64. A PTO Examiner was required in 1972 to comment upon admitted affidavits. See MPEP § 716 at Plaintiff's Trial Exhibit 11 ("All admitted affidavits and declarations [should be] acknowledged and commented upon by the Examiner in his next succeeding action.") Here, the Notice of Allowability mentioned the Examiner's reliance upon the submitted Affidavits but did not comment upon them because the Examiner's Amendment promised in the Notice was never issued. Thus, it is impossible to determine which of the three Affidavits, jointly or separately, persuaded the Examiner to grant the Patent Application. I do conclude, however, that cumulatively, the three Affidavits, which supported essentially the same proposition, caused the issuance of the Notice of Allowability.

65. Rhodes, when advising Pardo and Landau to seek disinterested affiants who were "strangers" in order to convince the PTO that the disclosures in the Patent Application were adequate, told them that he meant, and that the PTO would understand he meant, persons who had no financial dealings with Pardo, Landau, Lanpar or the Patent, and who had no familiarity with the process to be patented. Trial Trans. p. 111, ln. 17 to p. 112, ln. 13; p. 119, ln. 19 to p. 122, ln. 12.

66. Rhodes testified at trial that had he known the facts about Jones's and Cikra's prior employment with or exposure to the LANPAR Program, he would have considered them material enough to require that they be disclosed to the PTO, or insisted that another affiant be selected. Rhodes further admitted that any prior familiarity with the claimed invention was contrary to the "essence" of the purpose for providing the Affidavits to the PTO. Trial Trans. at p. 109, ln. 10 to p. 110, ln. 10; p. 111, ln. 17 to ln. 23.

67. Although none of the three Affidavits contained any affirmative misrepresentations by the affiants about their prior relationships with or knowledge of Lanpar, its Program or the patent invention, I also credit the opinion of Rhodes and Adelman that the PTO would have understood the three Affidavits to have been from disinterested affiants never employed by or with the applicants, and unfamiliar with the invention and that knowledge *548 of the omitted information from the Jones and Cikra Affidavits would have been material to the Patent Examiner in assessing the credibility of the opinions rendered by the affiants. Id.; Adelman Trial Aff.[5] at ¶ 26-32. I nevertheless find that although the information concerning Bell Canada and the LANPAR Program in the Bullen Affidavit might have been of interest to the PTO, Bullen's lack of contact with Lanpar's license with Bell Canada or prior knowledge of the LANPAR Program would have rendered these disclosures less material to the PTO.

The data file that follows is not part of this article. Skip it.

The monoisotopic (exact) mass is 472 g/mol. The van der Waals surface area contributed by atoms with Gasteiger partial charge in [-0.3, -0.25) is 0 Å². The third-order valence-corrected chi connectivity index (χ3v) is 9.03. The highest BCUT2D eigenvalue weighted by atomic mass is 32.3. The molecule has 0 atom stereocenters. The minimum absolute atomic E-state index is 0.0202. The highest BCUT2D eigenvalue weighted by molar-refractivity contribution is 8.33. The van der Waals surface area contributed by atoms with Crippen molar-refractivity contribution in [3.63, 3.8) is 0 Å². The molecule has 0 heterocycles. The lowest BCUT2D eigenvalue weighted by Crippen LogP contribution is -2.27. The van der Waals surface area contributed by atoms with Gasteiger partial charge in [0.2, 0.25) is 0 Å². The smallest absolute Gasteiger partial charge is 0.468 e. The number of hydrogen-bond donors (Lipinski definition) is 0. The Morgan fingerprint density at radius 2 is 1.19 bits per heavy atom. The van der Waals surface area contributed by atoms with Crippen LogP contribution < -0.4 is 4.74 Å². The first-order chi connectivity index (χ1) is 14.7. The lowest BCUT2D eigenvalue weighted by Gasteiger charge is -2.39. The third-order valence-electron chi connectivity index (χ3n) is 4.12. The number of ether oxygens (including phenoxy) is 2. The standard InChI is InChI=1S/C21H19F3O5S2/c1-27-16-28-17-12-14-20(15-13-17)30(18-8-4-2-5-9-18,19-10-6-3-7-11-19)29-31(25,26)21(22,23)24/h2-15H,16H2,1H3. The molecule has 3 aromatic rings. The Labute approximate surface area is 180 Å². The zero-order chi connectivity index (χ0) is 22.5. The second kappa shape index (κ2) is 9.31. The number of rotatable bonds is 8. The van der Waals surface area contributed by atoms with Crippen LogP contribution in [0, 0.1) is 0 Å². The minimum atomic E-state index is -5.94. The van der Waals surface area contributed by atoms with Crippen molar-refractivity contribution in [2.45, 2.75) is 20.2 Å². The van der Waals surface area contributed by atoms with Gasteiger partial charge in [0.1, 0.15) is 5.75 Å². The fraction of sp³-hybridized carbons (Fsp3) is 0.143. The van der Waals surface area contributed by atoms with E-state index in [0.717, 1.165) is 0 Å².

68. Landau and Pardo claim that Rhodes did not explain what he meant by disinterested parties. Trial Trans. at p. 62, ln. 23 to p. 63, ln. 1; p. 98, ln. 22 to p. 99, ln. 8. Landau admits, however, that he understood the purpose of the Affidavits was to demonstrate to the PTO that "disinterested parties" of relevant ordinary skill could review the disclosures in the Patent Application and reduce the invention into practice. Landau Trial Aff. at ¶ 5.

69. I do not credit Pardo's and Landau's claim, however, that Rhodes failed to explain to them what he meant by a "disinterested" affidavit or that they understood it to mean only individuals with no financial interest in the Patent. Neither do I credit their claim that they did not understand that prior knowledge of the Program was a matter to be disclosed in the Affidavits. Even a person unschooled in the PTO process would have and should have understood that a "disinterested" person meant an individual without knowledge of the Program. It is self defeating to have a person with knowledge of the invention process render an opinion that a person with ordinary skill in the art could review the application and reduce the specifications to practice.

70. I do not find, however, that Landau or Pardo intended to defraud the PTO by failing to disclose Lanpar's relationship with Bell Canada in Bullen's 1972 affidavit. The emphasis in Rhodes's testimony concerning his descriptions to Landau and Pardo of what he termed "stranger" affidavits underscored that the affiant could not have either a financial interest in the Patent or any preexisting knowledge of the process contained in the Patent Application. Trial Trans. p. 111, ln. 17 to p. 112, ln. 13; p. 119, ln. 19 to p. 122, ln. 12. Although Bullen worked at Bell Canada, he had no financial or business stake in Bell Canada's license with Lanpar and no knowledge of the licensed product.